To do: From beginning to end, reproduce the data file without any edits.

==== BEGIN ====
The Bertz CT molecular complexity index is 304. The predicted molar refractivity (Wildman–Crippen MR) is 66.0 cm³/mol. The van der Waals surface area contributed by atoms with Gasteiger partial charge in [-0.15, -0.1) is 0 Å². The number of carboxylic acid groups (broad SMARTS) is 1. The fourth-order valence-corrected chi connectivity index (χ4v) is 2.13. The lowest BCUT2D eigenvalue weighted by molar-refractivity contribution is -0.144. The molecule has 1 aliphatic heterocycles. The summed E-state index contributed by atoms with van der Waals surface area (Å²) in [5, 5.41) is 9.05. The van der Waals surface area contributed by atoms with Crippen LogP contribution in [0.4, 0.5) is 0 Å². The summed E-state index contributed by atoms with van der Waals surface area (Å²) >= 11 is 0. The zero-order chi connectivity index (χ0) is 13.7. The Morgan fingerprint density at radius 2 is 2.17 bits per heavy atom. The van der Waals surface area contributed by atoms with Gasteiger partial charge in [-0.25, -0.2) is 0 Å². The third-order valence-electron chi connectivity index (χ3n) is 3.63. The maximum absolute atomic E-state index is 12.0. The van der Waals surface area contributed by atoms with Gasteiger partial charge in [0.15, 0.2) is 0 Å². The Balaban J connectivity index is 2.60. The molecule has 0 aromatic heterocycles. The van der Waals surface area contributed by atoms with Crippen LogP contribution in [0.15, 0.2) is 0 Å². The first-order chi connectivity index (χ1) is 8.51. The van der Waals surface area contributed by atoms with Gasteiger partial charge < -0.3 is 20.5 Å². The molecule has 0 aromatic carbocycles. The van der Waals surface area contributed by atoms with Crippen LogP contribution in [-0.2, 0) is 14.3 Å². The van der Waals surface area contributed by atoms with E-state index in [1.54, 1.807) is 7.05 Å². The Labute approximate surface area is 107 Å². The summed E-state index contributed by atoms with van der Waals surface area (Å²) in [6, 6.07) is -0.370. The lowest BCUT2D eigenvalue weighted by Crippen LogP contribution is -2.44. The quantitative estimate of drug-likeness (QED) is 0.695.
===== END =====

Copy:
The Bertz CT molecular complexity index is 304. The predicted molar refractivity (Wildman–Crippen MR) is 66.0 cm³/mol. The van der Waals surface area contributed by atoms with Gasteiger partial charge in [-0.15, -0.1) is 0 Å². The number of carboxylic acid groups (broad SMARTS) is 1. The fourth-order valence-corrected chi connectivity index (χ4v) is 2.13. The lowest BCUT2D eigenvalue weighted by molar-refractivity contribution is -0.144. The molecule has 1 aliphatic heterocycles. The summed E-state index contributed by atoms with van der Waals surface area (Å²) in [5, 5.41) is 9.05. The van der Waals surface area contributed by atoms with Crippen LogP contribution in [0.4, 0.5) is 0 Å². The summed E-state index contributed by atoms with van der Waals surface area (Å²) >= 11 is 0. The zero-order chi connectivity index (χ0) is 13.7. The Morgan fingerprint density at radius 2 is 2.17 bits per heavy atom. The van der Waals surface area contributed by atoms with Gasteiger partial charge in [-0.25, -0.2) is 0 Å². The third-order valence-electron chi connectivity index (χ3n) is 3.63. The maximum absolute atomic E-state index is 12.0. The van der Waals surface area contributed by atoms with Gasteiger partial charge in [0.15, 0.2) is 0 Å². The Balaban J connectivity index is 2.60. The molecule has 0 aromatic heterocycles. The van der Waals surface area contributed by atoms with Crippen LogP contribution in [0.15, 0.2) is 0 Å². The first-order chi connectivity index (χ1) is 8.51. The van der Waals surface area contributed by atoms with Gasteiger partial charge < -0.3 is 20.5 Å². The molecule has 0 aromatic carbocycles. The van der Waals surface area contributed by atoms with Crippen LogP contribution in [-0.2, 0) is 14.3 Å². The van der Waals surface area contributed by atoms with E-state index in [1.54, 1.807) is 7.05 Å². The Labute approximate surface area is 107 Å². The summed E-state index contributed by atoms with van der Waals surface area (Å²) in [6, 6.07) is -0.370. The lowest BCUT2D eigenvalue weighted by Crippen LogP contribution is -2.44. The quantitative estimate of drug-likeness (QED) is 0.695.